mini reviews

Recent Reads: 3 Mini Reviews

SealskinSealskin by Su Bristow

My rating: 3 of 5 stars

Sealskin is set in Scotland, at an undisclosed time but likely the 19th century, and features one of my favorite myths – selkies. Selkies, for those who don’t know, are mythological creatures who live as seals in the sea but are able to shed their pelts and become human on land. Donald, our protagonist, stumbles upon a group of selkie females and ends up taking one home, hiding her pelt so that she cannot return to the sea. They end up having a family and Mairhi’s presence influences Donald into becoming a better man – but their dark beginning underlies everything.

Su Bristow’s writing is evocative, and perfectly captures the harsh landscape of Scotland and its people. I also enjoyed the fishing culture in this village, and how sea myths were interwoven throughout the story. However, that’s unfortunately where my praise for this book ends. The very first interaction between Donald and Mairhi is one of extreme violence and violation – he steals her pelt, rendering her helpless to return to the sea with the others, and then rapes her. This first moment tainted the entire book for me, and I felt completely unable to grow to like Donald. If Mairhi ever did feel fondness or love for him, it was likely out of Stockholm syndrome instead of genuine affection. I found it impossible to actually connect with any of the characters, and ultimately didn’t find the story very compelling. I wanted to like this because it’s so rare to find a good selkie story, but this fell very short for me.

Rating: 2.5 stars

I received an eARC from the publisher via Netgalley in exchange for a free and honest review.

The Other Half of Happiness (Sofia Khan, #2)The Other Half of Happiness by Ayisha Malik

My rating: 2 of 5 stars

I need to start this review by saying that I loved Sofia Khan Is Not Obliged, and fully expected to love this sequel. Sadly, The Other Half of Happiness fell somewhere between disappointing and infuriating. Everything that I loved about Sophia and her story (and her family/friends) was gone in this second book. I didn’t like anyone or their choices, and I realized that I should stay away from marriage novels in the future because I find them boring at best. I did, however, really enjoy Sophia’s mom and her storyline.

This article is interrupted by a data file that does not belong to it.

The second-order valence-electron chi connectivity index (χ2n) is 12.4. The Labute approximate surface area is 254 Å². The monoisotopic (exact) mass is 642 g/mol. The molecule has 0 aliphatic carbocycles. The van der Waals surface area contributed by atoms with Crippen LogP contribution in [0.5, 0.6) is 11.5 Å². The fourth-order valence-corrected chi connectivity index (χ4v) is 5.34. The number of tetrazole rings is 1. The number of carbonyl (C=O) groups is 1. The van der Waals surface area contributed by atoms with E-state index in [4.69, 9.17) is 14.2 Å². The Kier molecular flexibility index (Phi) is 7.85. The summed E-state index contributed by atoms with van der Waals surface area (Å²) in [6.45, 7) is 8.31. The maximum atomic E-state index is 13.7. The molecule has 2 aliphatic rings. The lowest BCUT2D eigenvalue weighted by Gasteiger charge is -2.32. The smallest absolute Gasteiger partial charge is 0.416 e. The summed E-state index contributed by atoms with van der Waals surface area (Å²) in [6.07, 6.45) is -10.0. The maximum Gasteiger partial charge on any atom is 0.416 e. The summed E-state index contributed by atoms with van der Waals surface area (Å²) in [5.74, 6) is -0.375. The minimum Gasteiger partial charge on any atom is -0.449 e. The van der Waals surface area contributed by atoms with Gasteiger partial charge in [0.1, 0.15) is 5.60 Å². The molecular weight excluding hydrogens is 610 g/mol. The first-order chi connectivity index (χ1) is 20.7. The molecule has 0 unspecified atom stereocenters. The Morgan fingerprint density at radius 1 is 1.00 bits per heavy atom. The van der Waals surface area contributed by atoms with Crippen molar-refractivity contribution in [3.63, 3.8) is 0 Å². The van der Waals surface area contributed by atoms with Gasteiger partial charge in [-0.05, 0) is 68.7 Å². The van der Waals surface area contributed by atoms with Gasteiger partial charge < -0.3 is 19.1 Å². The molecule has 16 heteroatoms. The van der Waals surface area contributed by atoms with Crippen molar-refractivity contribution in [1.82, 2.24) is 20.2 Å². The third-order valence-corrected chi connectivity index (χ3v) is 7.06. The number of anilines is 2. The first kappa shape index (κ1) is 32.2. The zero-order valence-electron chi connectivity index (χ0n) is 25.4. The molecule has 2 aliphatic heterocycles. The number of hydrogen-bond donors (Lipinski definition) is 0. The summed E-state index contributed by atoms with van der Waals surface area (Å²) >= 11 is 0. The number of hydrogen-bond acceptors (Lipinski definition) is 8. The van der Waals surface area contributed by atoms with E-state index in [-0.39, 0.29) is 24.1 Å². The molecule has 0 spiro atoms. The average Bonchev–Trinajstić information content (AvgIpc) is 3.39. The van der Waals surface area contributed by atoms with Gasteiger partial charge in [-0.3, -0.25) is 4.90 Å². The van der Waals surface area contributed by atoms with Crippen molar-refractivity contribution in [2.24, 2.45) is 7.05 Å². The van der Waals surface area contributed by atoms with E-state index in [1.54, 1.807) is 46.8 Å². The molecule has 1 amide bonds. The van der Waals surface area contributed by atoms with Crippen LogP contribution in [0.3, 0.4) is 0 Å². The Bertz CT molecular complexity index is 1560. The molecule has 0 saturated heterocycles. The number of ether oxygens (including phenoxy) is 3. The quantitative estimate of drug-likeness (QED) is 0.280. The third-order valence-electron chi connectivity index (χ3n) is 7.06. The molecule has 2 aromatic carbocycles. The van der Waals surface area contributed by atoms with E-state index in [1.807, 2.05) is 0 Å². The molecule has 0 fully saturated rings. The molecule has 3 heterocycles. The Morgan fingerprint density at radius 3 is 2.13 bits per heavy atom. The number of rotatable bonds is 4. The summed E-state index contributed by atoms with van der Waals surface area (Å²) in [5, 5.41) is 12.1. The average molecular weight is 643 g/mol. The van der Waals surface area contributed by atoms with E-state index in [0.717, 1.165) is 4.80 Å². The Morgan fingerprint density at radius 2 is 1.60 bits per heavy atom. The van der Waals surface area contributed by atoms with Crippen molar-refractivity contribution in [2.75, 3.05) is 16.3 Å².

The central conflict in this novel was frustrating, because every character I fell in love with in the first book continued to make completely out of character choices and NO ONE USES THEIR WORDS. Throw in some unnecessarily new characters as potential romantic interests and I was done. The constant conversations about whether a certain character was becoming a “fundo” were relentless and irritating, since it made no sense. So much of this book, for that matter, made no sense.

The Other Half of Happiness ends on a bit of a cliffhanger, or at least is far too open ended, and there is currently no third book in sight. I was so excited for this sequel, and now I wish Ayisha Malik hadn’t bothered. This was just so completely disappointing.

Rating: 2 stars

I received an eARC from the publisher via Netgalley in exchange for a free and honest review.

The Radium Girls: The Dark Story of America's Shining WomenThe Radium Girls: The Dark Story of America’s Shining Women by Kate Moore

My rating: 4 of 5 stars

The Radium Girls chronicles the forgotten tale of the women who worked as dial painters for three different watch companies, and how their work killed them. These women worked directly with radium, which at the time was heralded as a wonder drug. While painting, the women would put their radium-soaked brushes into their mouths to smooth the brush hairs, and they would leave work every day covered in radium dust, giving them the nickname “the shining girls.” The luminous effect of the paint caused them to glow in the dark. But the women were completely unaware of the dangers of their occupation.

These women all fell sick and died of radium poisoning, many of them incredibly young. Kate Moore’s study details their illnesses as well as the cases they eventually brought against their employers. These cases were important for labor rights, and establishing the occupational disease labor law. I can’t underscore how much I learned from this book, both about these women and labor rights/corporations in America at the time.

I did find the length and narrative style of The Radium Girls hard to enjoy. It’s a rather long book (496 pages), and Moore jumps around constantly in her narration. I couldn’t keep it all straight: which women worked at which company in which town, the timeline, the cases. There is a constant barrage of information, and at times it was all too jumbled to keep up. However, I would highly recommend reading this book because it is so – pardon the pun – illuminating.

Rating: 3.5 stars.

I received an eARC from the publisher via Netgalley in exchange for a free and honest review.

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